A fatal case of yellow fever was confirmed in Cochabamba department in mid-June. The victim had been working in Villa Tunari and had taken various trips into tropical zones. It was the first yellow fever fatality reported in the country in a decade. Cases of the disease have been rare in Bolivia in recent years, thanks in large part to a major vaccination campaign carried out in 2007.
Visitors to the country should note that all travelers over one year of age are required to present a yellow fever vaccination certificate if arriving from countries with risk of yellow fever transmission. Note that there is no risk of contracting the disease in high-elevation zones, including the cities of La Paz and Sucre.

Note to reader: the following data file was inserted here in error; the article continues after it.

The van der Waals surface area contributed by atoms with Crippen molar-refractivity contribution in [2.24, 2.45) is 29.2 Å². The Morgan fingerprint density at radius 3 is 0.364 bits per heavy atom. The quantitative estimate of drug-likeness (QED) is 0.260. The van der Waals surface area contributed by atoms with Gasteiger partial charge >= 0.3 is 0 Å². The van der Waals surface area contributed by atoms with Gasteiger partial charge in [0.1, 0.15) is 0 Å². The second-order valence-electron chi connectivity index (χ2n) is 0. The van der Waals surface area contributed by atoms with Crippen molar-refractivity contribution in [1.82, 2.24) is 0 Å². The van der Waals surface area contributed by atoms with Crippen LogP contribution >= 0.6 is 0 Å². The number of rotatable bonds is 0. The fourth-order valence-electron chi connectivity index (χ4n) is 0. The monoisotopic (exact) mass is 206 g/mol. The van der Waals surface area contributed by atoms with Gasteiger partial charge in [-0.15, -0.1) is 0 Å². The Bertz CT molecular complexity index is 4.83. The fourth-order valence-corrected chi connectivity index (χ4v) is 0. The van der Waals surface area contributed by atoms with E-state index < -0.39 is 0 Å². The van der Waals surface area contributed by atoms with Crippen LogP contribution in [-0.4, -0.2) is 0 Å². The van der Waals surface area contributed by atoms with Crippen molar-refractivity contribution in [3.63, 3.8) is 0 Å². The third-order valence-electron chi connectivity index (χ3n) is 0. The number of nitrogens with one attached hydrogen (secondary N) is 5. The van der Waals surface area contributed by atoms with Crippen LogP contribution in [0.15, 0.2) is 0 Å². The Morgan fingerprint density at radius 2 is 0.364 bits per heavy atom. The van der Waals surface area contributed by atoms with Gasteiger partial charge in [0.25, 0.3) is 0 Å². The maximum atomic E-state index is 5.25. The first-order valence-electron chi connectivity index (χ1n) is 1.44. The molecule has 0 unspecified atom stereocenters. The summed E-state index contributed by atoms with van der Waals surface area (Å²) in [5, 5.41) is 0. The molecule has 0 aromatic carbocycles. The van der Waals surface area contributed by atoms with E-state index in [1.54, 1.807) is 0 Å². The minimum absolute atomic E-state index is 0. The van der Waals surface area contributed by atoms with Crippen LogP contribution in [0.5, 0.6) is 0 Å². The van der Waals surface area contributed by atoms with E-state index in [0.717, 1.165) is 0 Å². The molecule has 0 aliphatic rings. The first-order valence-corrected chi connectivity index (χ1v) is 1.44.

Symptoms of yellow fever - a mosquito-borne disease - generally appear within three to six days following infection and include fever, chills, muscle and back pain, vomiting, headaches, and, in more serious cases, hemorrhaging and organ failure. The yellow fever vaccine should be administered at least ten days prior to travel to an affected zone to be fully effective. According to the World Health Organization (WHO), the vaccine provides life-long immunity.
Individuals in or planning travel to Bolivia are advised to consult their doctor regarding vaccination options and to protect themselves against mosquitoes.